Crime Library: Criminal Minds and Methods

Edmund Kemper: The Coed Butcher

Psychiatric Follow-up

That's the day he picked up Aiko Koo, who had given up waiting for her bus and hitched a ride. He'd been feeling the energy that inspired his fantasies of murder. This girl seemed perfect for his next grim venture. He was surprised that she was only fifteen, but determined to carry out his plan. About that encounter, Kemper said: "I pulled the gun out to show her I had it...she was freaking out. Then I put the gun away and that had more effect on her than pulling it out." He got out of the car, locking himself out, which gave her an advantage, but she was too scared to pick up his gun. "She could have reached over and grabbed the gun," he said later, "but I think she never gave it a thought." Instead, she unlocked the door and let him back in.

He pinched her nostrils to force her to black out, says Frazier, and raped her. Then he strangled her until he was sure she was dead and rode around with her body in the trunk of his car. He had a few drinks before taking her home to dismember and dissect her in the same manner he had done with his first two victims. Once he had tasted this power over women, he knew, it was only a matter of time before he'd want it again. But first he had to prepare to convince the psychiatrists who were monitoring his case that he was "cured."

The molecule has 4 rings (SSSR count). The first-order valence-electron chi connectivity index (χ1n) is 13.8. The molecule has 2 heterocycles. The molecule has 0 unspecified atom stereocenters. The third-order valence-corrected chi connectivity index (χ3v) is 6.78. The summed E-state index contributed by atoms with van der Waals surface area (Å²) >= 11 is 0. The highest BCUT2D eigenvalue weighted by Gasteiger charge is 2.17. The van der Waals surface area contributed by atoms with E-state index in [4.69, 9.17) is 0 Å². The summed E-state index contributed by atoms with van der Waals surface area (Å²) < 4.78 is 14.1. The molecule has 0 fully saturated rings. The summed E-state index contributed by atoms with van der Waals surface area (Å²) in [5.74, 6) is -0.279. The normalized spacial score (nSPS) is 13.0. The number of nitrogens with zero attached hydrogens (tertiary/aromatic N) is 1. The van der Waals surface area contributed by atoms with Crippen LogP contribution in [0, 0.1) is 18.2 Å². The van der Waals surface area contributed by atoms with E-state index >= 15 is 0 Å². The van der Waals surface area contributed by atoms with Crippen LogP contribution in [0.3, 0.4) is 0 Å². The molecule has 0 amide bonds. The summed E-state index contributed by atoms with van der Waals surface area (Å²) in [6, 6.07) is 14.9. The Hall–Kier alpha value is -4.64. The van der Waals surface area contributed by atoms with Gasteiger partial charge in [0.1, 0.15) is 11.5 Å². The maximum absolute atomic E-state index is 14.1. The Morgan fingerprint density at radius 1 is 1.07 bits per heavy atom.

The day after he killed Aiko Koo, Kemper went before a panel of psychiatrists as a follow-up requirement for parole. He'd done well in school, had tried finding a job, and as far as anyone knew, he had stayed out of trouble. He knew what they wanted to hear and he put on his best act. The first doctor talked with him for a while and indicated that he saw no reason to consider Kemper a danger to anyone. The second one actually used the words "normal" and "safe," according to Cheney. Both recommended the sealing of his juvenile records as a way to help him to become a better citizen. Yet even as the two psychiatrists congratulated themselves on being part of a system that had rehabilitated a child killer, Kemper delighted in his secret. Damio writes that not only had killed a girl the day before the analysis, but he had her head in the trunk of his car outside, which Kemper disputes.

Trophies of Kemper's victims
Trophies of Kemper's victims
Once again, he was in the game. He had succeeded at convincing the learned professionals that he was something other than he really was, and they had wrongly inferred that he was "no longer a danger." The judge did not agree, but had no grounds to deny the request to seal the records. Thus, eight years after he had killed his grandparents, Kemper gained his freedom. As he drove away with a clean bill of mental health, he felt pleased. Now he was free to continue with his experiments. He found a place to bury Koo's head and hands above Boulder Creek, and there they remained undiscovered until the following May.

And he was not finished. While he laid low for a while, he kept fantasizing about taking the lives of those young women. He kept trophies and photographs of his grisly work to help renew the experience, and as he clashed with his mother time and again, the urge to kill built up within him.



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